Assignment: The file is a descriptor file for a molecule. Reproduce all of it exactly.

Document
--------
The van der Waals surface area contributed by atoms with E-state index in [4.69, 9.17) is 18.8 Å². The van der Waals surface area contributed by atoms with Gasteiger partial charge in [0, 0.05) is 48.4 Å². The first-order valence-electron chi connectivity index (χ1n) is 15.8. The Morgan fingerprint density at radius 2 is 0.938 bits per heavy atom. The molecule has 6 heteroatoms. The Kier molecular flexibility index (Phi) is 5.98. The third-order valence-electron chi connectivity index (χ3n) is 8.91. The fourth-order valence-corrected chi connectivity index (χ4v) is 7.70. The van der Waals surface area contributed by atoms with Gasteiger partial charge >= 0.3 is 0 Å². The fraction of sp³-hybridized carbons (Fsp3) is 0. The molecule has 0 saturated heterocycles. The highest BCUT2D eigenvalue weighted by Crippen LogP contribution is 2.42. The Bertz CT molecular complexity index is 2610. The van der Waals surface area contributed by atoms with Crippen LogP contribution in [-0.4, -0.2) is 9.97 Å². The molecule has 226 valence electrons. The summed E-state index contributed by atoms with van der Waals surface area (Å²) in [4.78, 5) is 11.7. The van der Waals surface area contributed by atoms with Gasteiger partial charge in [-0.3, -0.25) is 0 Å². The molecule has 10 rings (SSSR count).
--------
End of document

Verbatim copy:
The van der Waals surface area contributed by atoms with E-state index in [4.69, 9.17) is 18.8 Å². The van der Waals surface area contributed by atoms with Gasteiger partial charge in [0, 0.05) is 48.4 Å². The first-order valence-electron chi connectivity index (χ1n) is 15.8. The Morgan fingerprint density at radius 2 is 0.938 bits per heavy atom. The molecule has 6 heteroatoms. The Kier molecular flexibility index (Phi) is 5.98. The third-order valence-electron chi connectivity index (χ3n) is 8.91. The fourth-order valence-corrected chi connectivity index (χ4v) is 7.70. The van der Waals surface area contributed by atoms with Gasteiger partial charge >= 0.3 is 0 Å². The fraction of sp³-hybridized carbons (Fsp3) is 0. The molecule has 0 saturated heterocycles. The highest BCUT2D eigenvalue weighted by Crippen LogP contribution is 2.42. The Bertz CT molecular complexity index is 2610. The van der Waals surface area contributed by atoms with Crippen LogP contribution in [-0.4, -0.2) is 9.97 Å². The molecule has 226 valence electrons. The summed E-state index contributed by atoms with van der Waals surface area (Å²) in [4.78, 5) is 11.7. The van der Waals surface area contributed by atoms with Gasteiger partial charge in [-0.3, -0.25) is 0 Å². The molecule has 10 rings (SSSR count).